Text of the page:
Q: A proper waiter glides out of nowhere when needed, murmurs the few words that are necessary, and vanishes. But meals I can afford come with a cheery "What'll you have, honey?" "Here's your steak" and "Thank you, dearies."

As a man who is not preoccupied with skirts, I wince through this refrain and brace for the cashier's "Than-KEW!"

The ultimate occurred one noon, when I ordered a dessert. The waitresses adopt a cute tone for children, and the tone becomes fixed to ice cream, regardless of the customer. So my order's arrival was announced cutely: "Here you are -- ROOT BEER FLOAT!"

I ask you, please, are waitresses trained to talk like that?

A: Where do you encounter those proper waiters who glide about, maintaining a dignified aloofness toward their customers? Miss Manners would like to patronize their establishments.

What she has found instead is that the most pretentious restaurants actually train their staffs to break into the customers' conversations by reciting half the menu, complete with a lot of fattening adjectives (but without the prices), and peppering everything with such questions as "Is everything all right?" and "Are you finished?"

By contrast, the chattiness you encounter, although superfluous, is merely misguided friendliness, based on the cheerful but mistaken assumption that chumminess is a desirable accompaniment to all activities.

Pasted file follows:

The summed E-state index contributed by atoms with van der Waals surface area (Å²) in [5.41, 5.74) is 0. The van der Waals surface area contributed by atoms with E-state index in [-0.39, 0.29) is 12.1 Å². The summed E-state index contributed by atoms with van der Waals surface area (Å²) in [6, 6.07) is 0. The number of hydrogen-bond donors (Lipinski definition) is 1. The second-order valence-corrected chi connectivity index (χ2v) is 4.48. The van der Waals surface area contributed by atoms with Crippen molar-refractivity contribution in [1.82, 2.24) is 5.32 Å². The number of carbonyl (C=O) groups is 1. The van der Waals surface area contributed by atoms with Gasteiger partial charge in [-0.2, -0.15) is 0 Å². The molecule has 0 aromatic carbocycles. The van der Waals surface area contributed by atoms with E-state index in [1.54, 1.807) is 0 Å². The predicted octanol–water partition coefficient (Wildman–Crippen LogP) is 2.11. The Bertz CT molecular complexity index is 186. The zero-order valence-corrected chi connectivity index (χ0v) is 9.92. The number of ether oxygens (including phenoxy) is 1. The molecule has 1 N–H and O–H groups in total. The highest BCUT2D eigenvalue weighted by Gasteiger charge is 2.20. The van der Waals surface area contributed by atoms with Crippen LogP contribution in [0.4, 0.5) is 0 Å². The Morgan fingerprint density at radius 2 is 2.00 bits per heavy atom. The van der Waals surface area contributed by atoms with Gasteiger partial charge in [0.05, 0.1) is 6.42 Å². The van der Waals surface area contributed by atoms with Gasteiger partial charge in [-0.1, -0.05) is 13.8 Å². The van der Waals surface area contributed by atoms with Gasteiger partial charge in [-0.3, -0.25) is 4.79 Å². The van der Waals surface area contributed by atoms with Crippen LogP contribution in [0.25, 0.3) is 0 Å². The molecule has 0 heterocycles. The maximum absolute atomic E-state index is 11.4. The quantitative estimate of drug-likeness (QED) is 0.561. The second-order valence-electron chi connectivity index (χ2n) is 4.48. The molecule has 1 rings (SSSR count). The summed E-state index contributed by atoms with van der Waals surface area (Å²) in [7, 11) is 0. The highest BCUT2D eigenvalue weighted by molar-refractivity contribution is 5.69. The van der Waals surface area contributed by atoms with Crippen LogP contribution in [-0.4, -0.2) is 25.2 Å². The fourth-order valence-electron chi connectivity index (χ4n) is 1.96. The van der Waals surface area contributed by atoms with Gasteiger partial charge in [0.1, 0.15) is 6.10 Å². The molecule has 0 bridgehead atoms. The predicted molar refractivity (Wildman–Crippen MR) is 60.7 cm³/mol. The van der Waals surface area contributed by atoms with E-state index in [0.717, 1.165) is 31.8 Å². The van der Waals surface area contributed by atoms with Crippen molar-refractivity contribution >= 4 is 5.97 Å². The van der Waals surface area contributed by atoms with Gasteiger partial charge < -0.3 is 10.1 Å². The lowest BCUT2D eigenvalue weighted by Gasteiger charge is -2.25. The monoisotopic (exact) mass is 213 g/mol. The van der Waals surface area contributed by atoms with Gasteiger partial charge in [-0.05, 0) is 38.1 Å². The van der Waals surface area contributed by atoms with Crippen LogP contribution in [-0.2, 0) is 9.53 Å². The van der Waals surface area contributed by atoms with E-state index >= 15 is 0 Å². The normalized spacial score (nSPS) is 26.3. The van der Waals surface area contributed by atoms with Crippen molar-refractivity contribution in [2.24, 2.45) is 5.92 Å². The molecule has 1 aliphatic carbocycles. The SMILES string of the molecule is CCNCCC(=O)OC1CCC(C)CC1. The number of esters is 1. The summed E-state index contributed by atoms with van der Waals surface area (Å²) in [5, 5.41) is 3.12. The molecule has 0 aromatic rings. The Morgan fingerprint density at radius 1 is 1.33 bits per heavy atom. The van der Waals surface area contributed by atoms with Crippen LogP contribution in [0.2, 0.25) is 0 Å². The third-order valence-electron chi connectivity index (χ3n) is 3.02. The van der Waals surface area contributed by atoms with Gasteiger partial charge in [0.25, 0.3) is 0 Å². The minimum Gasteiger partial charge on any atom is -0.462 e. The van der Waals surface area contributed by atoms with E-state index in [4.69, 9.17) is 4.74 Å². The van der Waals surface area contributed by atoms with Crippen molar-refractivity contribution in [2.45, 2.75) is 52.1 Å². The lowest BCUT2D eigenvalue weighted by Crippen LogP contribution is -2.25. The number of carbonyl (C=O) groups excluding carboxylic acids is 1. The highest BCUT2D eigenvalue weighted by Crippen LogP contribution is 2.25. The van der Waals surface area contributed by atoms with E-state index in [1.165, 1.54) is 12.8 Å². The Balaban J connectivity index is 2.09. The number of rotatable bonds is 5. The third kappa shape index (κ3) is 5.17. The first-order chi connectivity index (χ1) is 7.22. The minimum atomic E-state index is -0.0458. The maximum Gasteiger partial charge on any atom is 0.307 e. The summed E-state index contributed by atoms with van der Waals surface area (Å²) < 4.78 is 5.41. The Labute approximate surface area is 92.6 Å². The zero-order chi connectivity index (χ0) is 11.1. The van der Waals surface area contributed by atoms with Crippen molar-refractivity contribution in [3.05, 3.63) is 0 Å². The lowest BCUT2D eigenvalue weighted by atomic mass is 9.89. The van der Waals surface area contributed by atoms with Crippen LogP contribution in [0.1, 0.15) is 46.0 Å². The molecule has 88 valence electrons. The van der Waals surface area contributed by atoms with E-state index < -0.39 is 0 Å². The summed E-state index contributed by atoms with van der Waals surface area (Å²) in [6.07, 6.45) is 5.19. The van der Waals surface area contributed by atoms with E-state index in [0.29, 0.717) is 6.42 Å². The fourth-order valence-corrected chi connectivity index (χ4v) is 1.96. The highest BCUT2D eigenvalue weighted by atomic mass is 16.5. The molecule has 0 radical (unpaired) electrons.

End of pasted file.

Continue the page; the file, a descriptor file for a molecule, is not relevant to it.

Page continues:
Miss Manners prefers quiet efficiency at restaurants too, but she is much more offended by intentional intrusion at luxury prices than by the offhanded gabbiness you describe.

Q: The minister has his mother-in-law, his daughter who is a teacher, his other daughter who is a college student, and his wife all living at home. We know he takes his wife out on a date once a week. My husband thinks if we invite them out for dinner, we are obliged to invite the whole family.

A: Even the minister does not seem to feel obliged to invite the entire household on every occasion. So why should you?

It would be charming occasionally, when you are giving larger parties, to include the mother-in-law and/or the daughters, but it is not strictly necessary.

The basic social unit for dinner is the couple. (For weekday lunch, it is the individual.) What is wrong with that nowadays is that it is often extremely hard to figure out when two people are a couple, but you should be pretty safe with the minister and his wife. Let us hope.

Feeling incorrect? Address your etiquette questions (in black or blue-black ink on white writing paper) to Miss Manners, in care of this newspaper.